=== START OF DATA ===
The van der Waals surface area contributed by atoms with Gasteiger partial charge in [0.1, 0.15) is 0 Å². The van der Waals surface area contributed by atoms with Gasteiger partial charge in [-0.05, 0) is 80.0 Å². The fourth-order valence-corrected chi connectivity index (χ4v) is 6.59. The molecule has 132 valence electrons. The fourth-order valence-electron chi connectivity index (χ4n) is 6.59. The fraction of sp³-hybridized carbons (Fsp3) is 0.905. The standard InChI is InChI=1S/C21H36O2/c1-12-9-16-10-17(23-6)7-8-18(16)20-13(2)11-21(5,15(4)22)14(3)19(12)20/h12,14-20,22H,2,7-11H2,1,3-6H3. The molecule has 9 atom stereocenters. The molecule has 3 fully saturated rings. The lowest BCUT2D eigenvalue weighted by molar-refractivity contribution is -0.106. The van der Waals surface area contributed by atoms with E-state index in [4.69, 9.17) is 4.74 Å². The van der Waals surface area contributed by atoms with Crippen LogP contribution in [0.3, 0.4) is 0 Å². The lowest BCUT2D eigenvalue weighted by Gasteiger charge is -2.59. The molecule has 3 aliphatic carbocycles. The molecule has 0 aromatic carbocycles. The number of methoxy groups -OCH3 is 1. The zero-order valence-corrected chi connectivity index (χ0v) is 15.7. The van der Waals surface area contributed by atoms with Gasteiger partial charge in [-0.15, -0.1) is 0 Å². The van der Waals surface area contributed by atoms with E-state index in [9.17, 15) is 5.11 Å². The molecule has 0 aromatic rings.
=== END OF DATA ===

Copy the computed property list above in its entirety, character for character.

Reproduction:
The van der Waals surface area contributed by atoms with Gasteiger partial charge in [0.1, 0.15) is 0 Å². The van der Waals surface area contributed by atoms with Gasteiger partial charge in [-0.05, 0) is 80.0 Å². The fourth-order valence-corrected chi connectivity index (χ4v) is 6.59. The molecule has 132 valence electrons. The fourth-order valence-electron chi connectivity index (χ4n) is 6.59. The fraction of sp³-hybridized carbons (Fsp3) is 0.905. The standard InChI is InChI=1S/C21H36O2/c1-12-9-16-10-17(23-6)7-8-18(16)20-13(2)11-21(5,15(4)22)14(3)19(12)20/h12,14-20,22H,2,7-11H2,1,3-6H3. The molecule has 9 atom stereocenters. The molecule has 3 fully saturated rings. The lowest BCUT2D eigenvalue weighted by molar-refractivity contribution is -0.106. The van der Waals surface area contributed by atoms with E-state index in [4.69, 9.17) is 4.74 Å². The van der Waals surface area contributed by atoms with Crippen LogP contribution in [0.3, 0.4) is 0 Å². The lowest BCUT2D eigenvalue weighted by Gasteiger charge is -2.59. The molecule has 3 aliphatic carbocycles. The molecule has 0 aromatic carbocycles. The number of methoxy groups -OCH3 is 1. The zero-order valence-corrected chi connectivity index (χ0v) is 15.7. The van der Waals surface area contributed by atoms with Gasteiger partial charge in [-0.15, -0.1) is 0 Å². The van der Waals surface area contributed by atoms with E-state index in [9.17, 15) is 5.11 Å². The molecule has 0 aromatic rings.